Mr. Santawy was sentenced to four years in prison on unfounded charges related to his academic research. After Mr. Santawy’s lawyer submitted a petition to cancel the prison sentence, a retrial was ordered and began in February 2022. On March 14, the Egyptian Emergency State Security Court was to hold a second session in the retrial of Mr. Santawy, but the session was postponed to May 9, 2022.

In the letter, we renew our call for authorities to immediately and unconditionally release Mr. Santawy, drop all baseless charges against him, and investigate human rights violations he was subjected to during his detention. You can take action to support Mr. Santawy by signing this letter in your own name.

Read the Letter »
Take more action through SAR's Scholars-in-Prison ProjectStudent Advocacy Seminars, and Legal Clinics.

Upcoming: Student Advocacy Days

March 31st: Join Canada’s first Scholars at Risk Student Advocacy Day. The event, hosted in collaboration with the University of British Columbia’s Human Rights Collective, will bring together Canadian students at all academic levels, SAR Student Advocacy Seminars, as well as community members across Canada to discuss and learn about key areas of concern and advocacy relating to academic freedom. The event will include an opening address on solidarity, individual roundtable discussions on focus regions, interactive workshops, and a keynote panel. Register here.

Learn More »

 

April 7th - 8th: Scholars at Risk’s annual event, US Student Advocacy Days, will take place in Washington, DC, on April 7-8. Participation is open to Student Advocacy Seminar students and faculty. Seminar participants will meet with Members of Congress regarding imprisoned scholars’ cases. Students will workshop next steps in advocacy with SAR staff, and learn from civil society partners also working on case advocacy. Please contact Clare Robinson at clare.robinson@nyu.edu for more information.

Learn More »
Take more action through SAR's Scholars-in-Prison ProjectStudent Advocacy Seminars, and Legal Clinics.

Academic freedom under attack

RUSSIA: Government orders expulsion of students
St. Petersburg State University, Russia, 3/9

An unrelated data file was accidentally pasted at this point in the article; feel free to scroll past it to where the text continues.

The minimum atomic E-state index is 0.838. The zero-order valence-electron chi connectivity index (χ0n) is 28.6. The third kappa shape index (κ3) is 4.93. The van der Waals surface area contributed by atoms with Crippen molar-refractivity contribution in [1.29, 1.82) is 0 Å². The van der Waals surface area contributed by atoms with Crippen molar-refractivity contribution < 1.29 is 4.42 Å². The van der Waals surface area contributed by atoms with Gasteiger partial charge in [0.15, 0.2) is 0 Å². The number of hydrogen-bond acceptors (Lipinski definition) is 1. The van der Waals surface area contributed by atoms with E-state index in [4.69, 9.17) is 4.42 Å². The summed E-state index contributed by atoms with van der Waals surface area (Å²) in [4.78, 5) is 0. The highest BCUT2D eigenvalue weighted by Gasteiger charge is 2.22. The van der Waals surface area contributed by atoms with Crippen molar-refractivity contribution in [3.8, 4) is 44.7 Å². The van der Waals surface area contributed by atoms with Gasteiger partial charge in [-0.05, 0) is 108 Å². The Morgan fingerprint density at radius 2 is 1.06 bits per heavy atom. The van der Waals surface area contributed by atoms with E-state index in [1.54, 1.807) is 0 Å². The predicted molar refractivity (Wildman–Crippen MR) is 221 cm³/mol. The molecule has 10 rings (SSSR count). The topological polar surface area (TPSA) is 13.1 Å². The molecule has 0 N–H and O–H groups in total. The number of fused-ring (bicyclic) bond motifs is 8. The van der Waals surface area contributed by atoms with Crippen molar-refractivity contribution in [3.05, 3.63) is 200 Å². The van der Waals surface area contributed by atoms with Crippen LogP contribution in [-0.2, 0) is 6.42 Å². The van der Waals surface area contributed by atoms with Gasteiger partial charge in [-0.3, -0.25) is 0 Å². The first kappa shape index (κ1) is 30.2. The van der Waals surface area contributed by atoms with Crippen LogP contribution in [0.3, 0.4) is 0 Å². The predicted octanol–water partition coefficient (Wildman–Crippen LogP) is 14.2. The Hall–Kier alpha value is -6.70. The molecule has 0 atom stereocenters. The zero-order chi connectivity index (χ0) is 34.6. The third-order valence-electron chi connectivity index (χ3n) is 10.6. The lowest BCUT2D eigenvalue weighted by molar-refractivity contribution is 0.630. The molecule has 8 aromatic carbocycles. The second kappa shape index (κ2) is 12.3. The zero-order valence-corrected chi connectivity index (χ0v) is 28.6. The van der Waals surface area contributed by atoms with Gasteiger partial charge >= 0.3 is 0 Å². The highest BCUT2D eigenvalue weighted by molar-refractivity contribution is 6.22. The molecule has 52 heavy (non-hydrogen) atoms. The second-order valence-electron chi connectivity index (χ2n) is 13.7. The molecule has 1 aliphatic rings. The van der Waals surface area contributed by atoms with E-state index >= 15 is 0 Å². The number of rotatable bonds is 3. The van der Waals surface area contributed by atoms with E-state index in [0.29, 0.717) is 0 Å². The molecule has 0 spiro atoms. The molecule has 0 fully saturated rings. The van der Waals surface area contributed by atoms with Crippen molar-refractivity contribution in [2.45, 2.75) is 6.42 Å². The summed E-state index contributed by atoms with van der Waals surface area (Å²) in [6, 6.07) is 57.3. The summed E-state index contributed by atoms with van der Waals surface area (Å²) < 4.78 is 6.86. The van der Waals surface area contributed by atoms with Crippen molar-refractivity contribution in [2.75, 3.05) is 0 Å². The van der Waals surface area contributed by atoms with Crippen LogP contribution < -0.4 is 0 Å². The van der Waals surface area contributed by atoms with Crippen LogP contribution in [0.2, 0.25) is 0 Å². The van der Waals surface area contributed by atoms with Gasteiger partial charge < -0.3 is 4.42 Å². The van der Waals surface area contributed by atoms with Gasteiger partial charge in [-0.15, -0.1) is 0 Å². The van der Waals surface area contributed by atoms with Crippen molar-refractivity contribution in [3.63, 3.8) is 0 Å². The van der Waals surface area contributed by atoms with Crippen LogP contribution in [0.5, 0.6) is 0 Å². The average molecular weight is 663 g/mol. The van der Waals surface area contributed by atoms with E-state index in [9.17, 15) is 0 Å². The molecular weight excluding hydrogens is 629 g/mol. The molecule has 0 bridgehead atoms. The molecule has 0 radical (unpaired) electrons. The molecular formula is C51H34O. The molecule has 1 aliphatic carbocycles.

Russia’s Ministry of Internal Affairs ordered St. Petersburg State University to expel 13 students who participated in anti-war protests following Russia’s invasion of Ukraine.
Read more »
UKRAINE: Russian forces attack academic institute
Kharkiv Institute of Physics and Technology, Ukraine, 3/6
Russian soldiers attacked the Kharkiv Institute of Physics and Technology amidst its invasion of and armed aggression against Ukraine. The rocket attack left an unspecified number of individuals wounded and caused significant damage to an atomic physics laboratory and the Ukraine Neutron Source.
Read more »
AFGHANISTAN: Taliban forces detain university professor
Unknown, Afghanistan, 3/4
Taliban forces detained university professor and political analyst Sayed Baqir Mohsini, who had been publicly critical of the Taliban in the past.
Read more »
UKRAINE: Russian forces destroy university building
V.N. Karazin Kharkiv National University, Ukraine, 3/2
Russian armed forces fired a missile that hit V.N. Karazin Kharkiv National University’s Faculty of Economics, destroying the building. It is not clear whether there were any injuries or fatalities associated with the attack.
Read more »
BANGLADESH: Student group attacks protesting student and university faculty
Bangabandhu Sheikh Mujibur Rahman Science and Technology University, Bangladesh, 2/24
Students and university personnel protesting the gang rape of a student were reportedly attacked, with at least 30 protesters injured.
Read more »
UNITED STATES: Multiple universities receive bomb threats
Various, United States, 2/1
More than a dozen Historically Black Colleges and Universities throughout the United States received a series of bomb threats, disrupting classes and forcing law enforcement to respond.
Read more »
INDIA: Police use force against protesters
Bangalore University, India, 3/31
Police used force against students protesting on the Bangalore University campus. Sources indicate that an argument broke out between the two student groups, apparently over a dispute relating to permission to protest on campus.
Read more »